There are so many ways to lie. Exaggeration. Omission. Misdirection. Statistics. Intentional-but-cleverly-concealed logical fallacy. An anecdote, presented as a pattern. Misleading metaphors. And I’m just getting started (that’s a lie; I’m actually running out of steam).
I know all about lies. I have to, because I’m a cyclist. Hey, the two go hand in hand. If you’re going to be a cyclist, you’ve got to embrace certain falsehoods.
I have examples.
All You Need is a Bike and a Helmet
The Lie: One of the appeals of biking is that it has a very low barrier to entry. I mean, all you really need is a bike — which you can get at your local sporting-goods store or big box store. Add a helmet for safety, and you’re all set.
The Truth: Well, first of all you’re going to at least need a pump and a patch kit, some lube, and some basic tools, or your bike won’t last very long, will it? Even beyond that, though: sure, you can get yourself a cheap bike, a helmet, and leave it at that. In which case you will never understand why people who love biking love to ride their bikes. No, if you want to really see what your bike-loving friends are all about, you’re going to need a nice bike, some good biking shorts, biking shoes, gloves, and a jersey. That will be enough for you to started. After a while, though, you’ll need to buy more bikes, for different kinds of riding. And you’ll want to upgrade your components. And you’ll want more bike clothes, for different kinds of riding weather. There is no end to bike consumerism. At all. Ever.
Biking is a Good Hobby / Way to Exercise
The Lie: Riding a bike is a good way for you to get outside and see the world, all while getting fresh air and exercise.
The Truth: When you start biking, you’ll notice things like the outdoors, and you’ll be glad for the exercise. Soon, though, it won’t seem like enough. You’ll start taking longer rides, because the short ones just don’t seem to work you out the way they used to. And you’ll start paying attention to the road or trail instead of the world around you. Before long, you’ll notice that in order to get any kind of workout at all on your bike, you need to go out for a couple hours. And you’ll ride the entire time looking at the road or trail, not even thinking about what’s off to your side. And you’ll want to start riding more and more often, on more and more extreme terrain. At that point, you’re no longer a biking hobbyist.
You’re a biking junkie.
You Can Save Time and Money by Biking to Work
The Lie: You can get to work faster and for cheaper by riding your bike than by taking your car. There’s nothing quite so rewarding as passing hundreds of crawling cars as you head to work. Then, once you get to work, you feel energized the whole day. Plus, there’s the nice side effect that you’ve combined your workout with your commute!
The Truth: OK, all of that’s actually true. But if you bike commute for long enough, you’ll start talking to your coworkers about it, gushing about how great it is, and how they ought to try it. You’ll go on and on an on. Coworkers will cringe when you approach. People will start avoiding you at office parties.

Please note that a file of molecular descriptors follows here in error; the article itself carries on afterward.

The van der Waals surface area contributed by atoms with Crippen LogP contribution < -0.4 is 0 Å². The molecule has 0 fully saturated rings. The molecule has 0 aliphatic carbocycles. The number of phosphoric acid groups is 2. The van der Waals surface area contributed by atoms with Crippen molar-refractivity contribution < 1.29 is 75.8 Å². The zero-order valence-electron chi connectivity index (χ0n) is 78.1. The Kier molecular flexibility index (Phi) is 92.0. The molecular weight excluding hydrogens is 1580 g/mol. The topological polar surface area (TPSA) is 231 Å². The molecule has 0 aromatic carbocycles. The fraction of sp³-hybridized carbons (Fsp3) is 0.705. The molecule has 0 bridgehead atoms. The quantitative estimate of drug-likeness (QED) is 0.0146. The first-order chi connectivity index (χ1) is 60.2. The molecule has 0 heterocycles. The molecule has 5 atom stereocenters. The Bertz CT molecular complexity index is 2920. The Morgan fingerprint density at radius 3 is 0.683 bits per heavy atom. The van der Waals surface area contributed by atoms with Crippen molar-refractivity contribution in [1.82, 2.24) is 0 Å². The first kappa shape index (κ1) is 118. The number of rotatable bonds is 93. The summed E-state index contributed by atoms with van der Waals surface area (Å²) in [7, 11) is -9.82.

Cycling is a Great Way to Lose Weight
The Lie: By riding your bike, you can burn 300-1000 calories per hour at an aerobic level. This can greatly accelerate any weight loss program.
The Truth: This is an especially insidious aspect of biking, because you can be snared by either of two opposing — but equally vicious — traps:
- Cycling begets hunger: If you ride your bike, you’ll get hungry. If you ride your bike more, you’ll get even hungrier. If you ride your bike for several hours, you’ll come home and eat everything in the kitchen. I have never done an epic ride in my life where I am not heavier the day afterward.
- Endless loop: As you ride your bike and lose weight, you discover that you’re faster. So you start trying to lose additional weight in order to be still faster on your bike. As you become very thin, you find that you can climb with incredible ease. You are no longer riding to lose weight. You are losing weight to ride. Why is this dangerous? Consider the logical extreme of this cycle: Michael Rasmusson, winner of the climber’s jersey in the 2005 Tour de France.
You Get Used to the Saddle After a While
The Lie: Everyone’s butt hurts when they start riding a bike. After a while, though, you get used to the saddle and it’s no problem. Just use some of that chamois cream to avoid chafing.
The Truth: Everyone’s butt hurts when they start riding a bike. After a while, though, you get used to the saddle and it’s no problem until you get your first saddle sore, which makes the pain you suffered as a new cyclist seem laughable. And that chamois cream feels so creepy most people would rather have the chafing. At least, that’s what they think…until the chafing occurs.
Today’s Banjo Brothers Bike Bag Contest
Tell a bike-related lie. Believability is optional.
PS: Bonus Chest-Thumping Opportunity
Al Maviva, Rocky, and Big Mike have an interesting competition going on: track how much weight you lose and how much your time trialing improves. They’ve got wacky algorithms and whatnot to make it fair: basically, the person who improves the greatest percentage over their start time wins.
If you’ve been looking for a friendly competition to help you hold your feet to the fire, this seems like a good one. They’re limiting the competition to 25 people, though, so you’ll want to enter soon, if you dare enter at all. Check Al’s blog for details.